The Detroit Lions all but had a win wrapped up against the Minnesota Vikings Sunday … until they didn’t all of a sudden.
It would’ve been the first road win of the Dan Campbell era. Yet, it didn’t come to fruition, and Campbell deserves a large portion of the blame.
After Jamaal Williams scored for the second time of the day (on a 13-yard rushing touchdown) in the third quarter, making it a 24-14 game in favor of the Lions, the offense went cold, and failed to score the remainder of the game. And, as much as it was because of Amon-Ra St. Brown and D’Andre Swift getting banged up and not playing at full health, it was also due to some highly suspect play-calling from Campbell and Ben Johnson, the team’s offensive coordinator.
On the subsequent offensive possession for Detroit, even with Williams & Co. running the football with relative ease, the Lions decided to abandon the ground game. Campbell and Johnson failed to call a single run play during the possession, leading to a three-and-out.
It didn’t make much sense then and still doesn’t make much sense now, knowing how vital of a component the run game is for Detroit’s offense.
This is just one example from Sunday of Campbell and his coaching staff not knowing how to play with a lead. Time and time again, they impeded the Lions’ chances of securing a win in the divisional road contest.
The biggest mistake for Campbell, though, came late in the fourth quarter, with Detroit trying to add on to a 24-21 lead. Campbell & Co., at the time, faced a crucial fourth-and-4 play at the Minnesota 36-yard line, with 1:14 to play.
Up to this point, Campbell had been super aggressive on fourth down. In fact, the second-year Detroit head man had opted to leave the offense on the field and go for it six different times on Sunday. He was fearless in his play-calling -- and overly fearless at times -- converting on four of the six fourth-down conversion attempts.
However, with the game on the line, Campbell lost his aggressive touch, and elected to send out Austin Seibert and the field-goal unit (even after calling a timeout to reflect on the decision).
Seibert, who already had missed a field-goal attempt earlier in the contest, was given the task of attempting a 54-yard field-goal try. And, just as was the case at the very beginning of the game, he failed to execute.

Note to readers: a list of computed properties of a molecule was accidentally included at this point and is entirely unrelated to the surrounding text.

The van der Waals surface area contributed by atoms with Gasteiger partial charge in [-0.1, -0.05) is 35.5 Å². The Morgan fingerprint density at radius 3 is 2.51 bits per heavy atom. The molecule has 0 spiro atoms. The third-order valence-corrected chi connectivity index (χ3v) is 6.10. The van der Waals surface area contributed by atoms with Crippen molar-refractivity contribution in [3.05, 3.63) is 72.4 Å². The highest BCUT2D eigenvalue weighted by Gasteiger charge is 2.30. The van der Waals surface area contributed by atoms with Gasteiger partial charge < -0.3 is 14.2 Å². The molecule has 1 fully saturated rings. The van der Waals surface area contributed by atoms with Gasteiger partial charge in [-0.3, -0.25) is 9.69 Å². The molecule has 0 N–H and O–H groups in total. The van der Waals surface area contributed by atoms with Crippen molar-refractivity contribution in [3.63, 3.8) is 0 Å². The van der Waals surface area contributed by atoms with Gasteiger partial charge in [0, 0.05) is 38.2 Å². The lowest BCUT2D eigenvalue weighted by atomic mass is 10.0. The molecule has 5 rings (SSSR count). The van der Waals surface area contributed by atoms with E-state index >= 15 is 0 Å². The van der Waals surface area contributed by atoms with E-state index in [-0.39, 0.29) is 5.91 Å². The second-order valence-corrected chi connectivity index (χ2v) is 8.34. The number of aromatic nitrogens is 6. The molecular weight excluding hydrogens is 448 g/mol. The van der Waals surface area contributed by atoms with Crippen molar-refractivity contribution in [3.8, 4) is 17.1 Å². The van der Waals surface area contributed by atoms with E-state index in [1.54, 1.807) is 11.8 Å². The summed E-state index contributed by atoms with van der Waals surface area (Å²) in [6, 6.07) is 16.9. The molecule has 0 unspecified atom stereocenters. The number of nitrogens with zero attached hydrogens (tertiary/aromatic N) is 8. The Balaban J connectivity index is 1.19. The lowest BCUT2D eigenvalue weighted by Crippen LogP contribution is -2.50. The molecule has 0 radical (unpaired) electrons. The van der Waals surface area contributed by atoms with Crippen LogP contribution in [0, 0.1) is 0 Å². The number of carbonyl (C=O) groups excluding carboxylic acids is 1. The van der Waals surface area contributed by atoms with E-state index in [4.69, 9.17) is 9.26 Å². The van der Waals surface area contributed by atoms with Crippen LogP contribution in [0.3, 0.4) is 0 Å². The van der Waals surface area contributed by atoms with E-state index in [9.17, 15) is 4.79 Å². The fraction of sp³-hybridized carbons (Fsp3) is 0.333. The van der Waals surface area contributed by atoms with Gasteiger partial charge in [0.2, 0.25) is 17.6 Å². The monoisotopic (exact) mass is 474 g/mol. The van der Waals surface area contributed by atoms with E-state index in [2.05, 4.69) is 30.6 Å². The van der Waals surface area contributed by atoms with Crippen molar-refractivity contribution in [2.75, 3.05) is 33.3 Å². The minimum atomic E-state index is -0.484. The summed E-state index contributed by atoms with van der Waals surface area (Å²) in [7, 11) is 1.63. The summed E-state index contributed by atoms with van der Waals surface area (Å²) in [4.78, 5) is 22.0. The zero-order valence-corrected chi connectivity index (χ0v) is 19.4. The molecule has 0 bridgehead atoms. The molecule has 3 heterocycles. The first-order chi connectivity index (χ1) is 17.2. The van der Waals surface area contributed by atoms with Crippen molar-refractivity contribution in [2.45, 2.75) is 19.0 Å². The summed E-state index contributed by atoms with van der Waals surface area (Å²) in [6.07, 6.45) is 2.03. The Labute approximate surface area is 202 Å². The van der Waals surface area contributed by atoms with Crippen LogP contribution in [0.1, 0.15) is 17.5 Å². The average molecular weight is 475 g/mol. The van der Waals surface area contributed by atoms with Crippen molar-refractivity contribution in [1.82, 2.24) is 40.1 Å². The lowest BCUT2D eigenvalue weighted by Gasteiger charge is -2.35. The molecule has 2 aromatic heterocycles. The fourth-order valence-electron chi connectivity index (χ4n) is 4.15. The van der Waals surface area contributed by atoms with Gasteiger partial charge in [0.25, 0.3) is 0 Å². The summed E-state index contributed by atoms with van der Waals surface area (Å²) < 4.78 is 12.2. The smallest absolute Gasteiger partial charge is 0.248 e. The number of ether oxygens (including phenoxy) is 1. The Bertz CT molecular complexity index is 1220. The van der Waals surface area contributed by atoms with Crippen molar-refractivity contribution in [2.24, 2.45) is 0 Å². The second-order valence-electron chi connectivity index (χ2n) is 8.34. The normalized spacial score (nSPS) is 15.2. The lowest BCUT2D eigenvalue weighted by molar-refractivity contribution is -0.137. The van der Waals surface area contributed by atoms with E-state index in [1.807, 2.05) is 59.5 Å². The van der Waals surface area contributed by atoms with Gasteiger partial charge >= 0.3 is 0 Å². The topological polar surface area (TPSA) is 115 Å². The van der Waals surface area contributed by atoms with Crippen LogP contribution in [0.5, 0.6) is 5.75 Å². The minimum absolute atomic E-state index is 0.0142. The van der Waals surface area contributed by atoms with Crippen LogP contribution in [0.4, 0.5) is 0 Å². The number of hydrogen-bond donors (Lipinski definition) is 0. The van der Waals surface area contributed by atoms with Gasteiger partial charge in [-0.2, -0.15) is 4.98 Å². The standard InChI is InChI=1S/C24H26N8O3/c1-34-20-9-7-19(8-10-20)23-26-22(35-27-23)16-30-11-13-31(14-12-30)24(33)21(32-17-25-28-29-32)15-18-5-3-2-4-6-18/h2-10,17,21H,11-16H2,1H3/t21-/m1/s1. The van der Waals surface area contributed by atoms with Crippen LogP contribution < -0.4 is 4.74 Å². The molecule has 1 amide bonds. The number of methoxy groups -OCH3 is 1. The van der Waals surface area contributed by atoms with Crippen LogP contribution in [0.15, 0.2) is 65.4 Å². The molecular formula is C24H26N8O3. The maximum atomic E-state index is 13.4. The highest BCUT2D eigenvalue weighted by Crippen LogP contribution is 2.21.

It was a head-scratching decision made by Campbell.
“I freakin’ regret my decision there at the end. I should’ve gone for it (on fourth down),” Campbell lamented during his postgame presser. “You know, I told the team that I should’ve gone for it.”
As the result of the missed field goal from Seibert, the Vikings ended up with great field position, with the ball at their own 44-yard line. And, spearheaded by quarterback Kirk Cousins, they proceeded to march down the field and score the game-winning touchdown. It came on a 28-yard pass from Cousins to K.J. Osborn.
"I just felt like, you know what, let's kick the field goal, we go up by six and force them to score a touchdown for the win," Campbell said, as he explained his decision to opt for the long field-goal try. "I had no timeouts, (but) should've gone for it."
Throughout his tenure with the Lions, Campbell has embraced keeping his foot on the proverbial gas pedal and being the aggressor on offense, forcing opposing defenses to play four-down football. Yet, in a surprising turn of events Sunday, he went away from all of that, and ultimately played a significant role in his team dropping its Week 3 contest.
"I just hate the decision," Campbell expressed. "I wish I would've put it back in their hands, offensively, and so be it. Just wish I would've done that."
He later took it a step further, adding that he feels like he "cost" the Lions the divisional matchup.
"He (Campbell) ultimately has the final say, and I'm not going to question him. But, I wish I would've gone over there and demanded to stay on the field. And, I guarantee he would've let us," Goff said.
Goff & Co. had other chances earlier in the game to put the Vikings away, and failed to do so. One such instance came on the drive that took place prior to the one that resulted in the missed field goal by Seibert in the fourth quarter.
It was the Lions' third-to-last possession of the game, and Goff had spearheaded a double-digit play drive that took Detroit all the way from its own 22-yard line to Minnesota's 30-yard line. The Lions, however, failed to convert on a fourth-and-1 try, and subsequently left points on the field.
As evidenced above, Campbell is hardly the only one to blame for the heartbreaking loss. However, his subpar decision-making certainly played a substantial factor in why Detroit dropped the winnable game.